SantanaJohan Santana, Mets
Contract: 6 years, $137.5 million, $22.9 million AAV. Remaining: 2 years, $55 million (includes 2014's $5.5 million buyout)

Santana's never really bandied about as a person with a lousy contract, but the numbers are simply stunning. After the Mets gave up a bounty (of nothingness, as it turned out) to acquire the best starter in the game from the Twins way back in 2008, Santana has given the Mets one season of transcendence. Since then, it's been a whole bunch of injuries, causing the lefty to sit out all of 2011. That means over the last three seasons, Santana's contributed just 54 starts. And it gets worse, as his deal is backloaded for an incredible $55 million coming the next two years, and no guarantee Santana can even approximate the pitcher he once was after undergoing surgery to repair an anterior capsule tear in his left shoulder. New York holds a $25 million option for 2014 that can become guaranteed based on innings pitched and finish in award voting.

ZitoBarry Zito, Giants
Contract: 7 years, $126 million, $18 million AAV. Remaining: 2 years, $46 million (includes 2014's $7 million buyout)

This contract is so bad, even the buyout of Zito's team option in 2014 is horrible. The Giants might be paying Zito $7 million simply to go away. Being paid like an ace, he's been the team's No. 5 starter the last two season and will hold that role again in 2012. The selling point to Zito, despite the regression back to being a league-average player, is the fact he can chew up innings. One problem: the 2014 option vests automatically if Zito pitches at least 200 innings in 2013 or 400 between 2012-13. That's very feasible if the Giants keep him on his regular turn through the rotation, so he might have $18 million in 2014 headed his way.

NOT SO PRETTY

Walking Dead scene
"You don't know what it's like out there. You may think you do but you don't. It's only a matter of time. There's too many of those things. My boy, my wife, I never told them what I really thought. I never even hinted, just, just kept it in, kept us moving, kept it in, kept us moving." -- Rick (season 1, episode 6)

Little girls are cute... except when they're trying to tear your flesh off. Just as in the Walking Dead, baseball has its share of onerous, undead contracts that once looked pretty but now eat up as much payroll space as they can. Here are the worst deals left with less than five years remaining.

LackeyJohn Lackey, Red Sox
Contract
: 5 years, $82.5 million, $16.5 million average annual value (AAV). Remaining: 3 years, $47.85 million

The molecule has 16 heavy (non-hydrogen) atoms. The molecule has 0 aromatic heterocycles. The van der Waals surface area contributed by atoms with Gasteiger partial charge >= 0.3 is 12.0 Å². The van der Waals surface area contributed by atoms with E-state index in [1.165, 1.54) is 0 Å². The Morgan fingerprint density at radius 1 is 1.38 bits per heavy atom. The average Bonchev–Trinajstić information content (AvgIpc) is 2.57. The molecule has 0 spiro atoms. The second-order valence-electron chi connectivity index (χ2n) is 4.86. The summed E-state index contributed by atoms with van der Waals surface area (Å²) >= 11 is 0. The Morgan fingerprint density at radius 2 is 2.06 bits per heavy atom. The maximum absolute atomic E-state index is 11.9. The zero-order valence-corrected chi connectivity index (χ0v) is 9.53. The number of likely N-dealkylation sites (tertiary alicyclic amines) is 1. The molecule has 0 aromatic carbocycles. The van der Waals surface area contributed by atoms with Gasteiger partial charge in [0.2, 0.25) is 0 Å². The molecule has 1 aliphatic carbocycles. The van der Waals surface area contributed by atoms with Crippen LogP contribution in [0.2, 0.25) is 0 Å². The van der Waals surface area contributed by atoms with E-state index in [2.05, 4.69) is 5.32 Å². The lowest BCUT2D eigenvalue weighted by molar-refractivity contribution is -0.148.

Even though he has yet to reach the halfway mark of his deal, this contract already ranks as one of the worst in baseball history. The Red Sox thought they were getting a fiery, innings-eating No. 2 starter. Instead, what they've received is one of the worst pitchers in the game who shows up his teammates on the field. And now he'll be missing all of 2012 due to Tommy John surgery. That means, through three years of the deal, Lackey will have given Boston a 5.26 ERA in 61 starts. The only saving value to this deal is the surgery will kick in an additional year at the league minimum Lackey must play at, which will drag down his AAV and give Boston a couple extra million below the luxury tax to play with.

SorianoAlfonso Soriano, Cubs
Contract: 8 years, $136 million, $17 million AAV. Remaining: 3 years, $57 million

Soriano has kept up his home-run production since moving to Chicago, but his bat has slowed to the point where he's lucky if he cracks the .250 barrier in batting average. That wouldn't be such a big deal if the man knew how to take a walk once in a while, but he doesn't, as evidenced by his .289 OBP. New Cubs president Theo Epstein is going to be taking a lot of heart medicine these next three seasons as he watches Soriano clank balls in left field and stifle rallies with his inability to draw a walk. The Cubs appear as if they're going to enter a retooling period, so at least Soriano isn't holding them back from contending. But then again, that's exactly what he's done to Chicago the last couple years.
 
WellsVernon Wells, Angels
Contract: 7 years, $126 million, $18 million AAV. Remaining: 3 years, $72.96 million

Patience, Jerry Dipoto. Just keep telling yourself it's just three years. Dipoto, the new Angels GM, will have a challenge to build a winning club that includes Wells and his yoke of a contract that doesn't even tell the full story. For crying out loud, Wells is slated to receive $24.6 million each of the next three seasons. For comparison, only Alex Rodriguez and Ryan Howard will earn more on a AAV basis than Wells will receive through the end of his contract. Back when the deal was signed, Wells was poised to be one of the best players in the game moving forward. Now? He's essentially Alfonso Soriano, but with a much worse deal. How someone can have an OBP under .250 and still collect over 500 plate appearances is baffling. It will be a shock if Wells can finish out the deal without being released.

GUTS EVERYWHERE

Walking Dead scene
"Good thing we didn't do anything stupid like shoot it." -- T-Dog being sarcastic (season 2, episode 4)


These contracts are the worst of the worst. It's almost like being a zombie stuck in a water well for weeks, then finally getting dragged out of the well only to split in half and spew its guts everywhere. In other words, fans of these teams have nothing but good things to look forward to.